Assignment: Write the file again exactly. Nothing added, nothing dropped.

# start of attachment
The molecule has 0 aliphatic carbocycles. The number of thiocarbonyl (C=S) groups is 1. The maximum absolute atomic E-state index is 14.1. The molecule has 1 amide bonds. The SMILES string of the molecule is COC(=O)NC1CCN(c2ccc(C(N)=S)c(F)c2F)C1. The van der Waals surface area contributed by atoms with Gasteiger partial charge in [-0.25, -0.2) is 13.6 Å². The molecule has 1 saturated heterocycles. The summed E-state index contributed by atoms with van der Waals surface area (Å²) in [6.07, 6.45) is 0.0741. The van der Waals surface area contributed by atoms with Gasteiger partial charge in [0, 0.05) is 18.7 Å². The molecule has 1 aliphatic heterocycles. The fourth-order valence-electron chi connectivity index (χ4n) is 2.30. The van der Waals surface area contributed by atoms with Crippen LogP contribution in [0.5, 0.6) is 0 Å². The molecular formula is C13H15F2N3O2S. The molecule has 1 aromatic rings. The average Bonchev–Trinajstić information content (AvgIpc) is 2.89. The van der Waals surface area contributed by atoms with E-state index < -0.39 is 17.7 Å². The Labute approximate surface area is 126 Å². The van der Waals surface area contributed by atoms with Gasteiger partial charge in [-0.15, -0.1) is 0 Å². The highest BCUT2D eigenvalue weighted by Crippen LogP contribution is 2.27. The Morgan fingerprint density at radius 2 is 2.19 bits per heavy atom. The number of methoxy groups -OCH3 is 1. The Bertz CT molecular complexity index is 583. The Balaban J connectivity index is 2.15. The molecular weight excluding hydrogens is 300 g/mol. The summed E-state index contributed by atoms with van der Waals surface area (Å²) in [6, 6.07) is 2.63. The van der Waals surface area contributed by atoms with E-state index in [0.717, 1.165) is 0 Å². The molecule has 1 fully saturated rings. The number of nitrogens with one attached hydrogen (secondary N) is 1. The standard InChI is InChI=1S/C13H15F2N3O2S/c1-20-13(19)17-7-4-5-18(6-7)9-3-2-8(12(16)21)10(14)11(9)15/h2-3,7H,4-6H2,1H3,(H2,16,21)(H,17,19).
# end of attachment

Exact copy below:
The molecule has 0 aliphatic carbocycles. The number of thiocarbonyl (C=S) groups is 1. The maximum absolute atomic E-state index is 14.1. The molecule has 1 amide bonds. The SMILES string of the molecule is COC(=O)NC1CCN(c2ccc(C(N)=S)c(F)c2F)C1. The van der Waals surface area contributed by atoms with Gasteiger partial charge in [-0.25, -0.2) is 13.6 Å². The molecule has 1 saturated heterocycles. The summed E-state index contributed by atoms with van der Waals surface area (Å²) in [6.07, 6.45) is 0.0741. The van der Waals surface area contributed by atoms with Gasteiger partial charge in [0, 0.05) is 18.7 Å². The molecule has 1 aliphatic heterocycles. The fourth-order valence-electron chi connectivity index (χ4n) is 2.30. The van der Waals surface area contributed by atoms with Crippen LogP contribution in [0.5, 0.6) is 0 Å². The molecular formula is C13H15F2N3O2S. The molecule has 1 aromatic rings. The average Bonchev–Trinajstić information content (AvgIpc) is 2.89. The van der Waals surface area contributed by atoms with E-state index < -0.39 is 17.7 Å². The Labute approximate surface area is 126 Å². The van der Waals surface area contributed by atoms with Gasteiger partial charge in [-0.15, -0.1) is 0 Å². The highest BCUT2D eigenvalue weighted by Crippen LogP contribution is 2.27. The Morgan fingerprint density at radius 2 is 2.19 bits per heavy atom. The number of methoxy groups -OCH3 is 1. The Bertz CT molecular complexity index is 583. The Balaban J connectivity index is 2.15. The molecular weight excluding hydrogens is 300 g/mol. The summed E-state index contributed by atoms with van der Waals surface area (Å²) in [6, 6.07) is 2.63. The van der Waals surface area contributed by atoms with E-state index in [0.717, 1.165) is 0 Å². The molecule has 1 fully saturated rings. The number of nitrogens with one attached hydrogen (secondary N) is 1. The standard InChI is InChI=1S/C13H15F2N3O2S/c1-20-13(19)17-7-4-5-18(6-7)9-3-2-8(12(16)21)10(14)11(9)15/h2-3,7H,4-6H2,1H3,(H2,16,21)(H,17,19).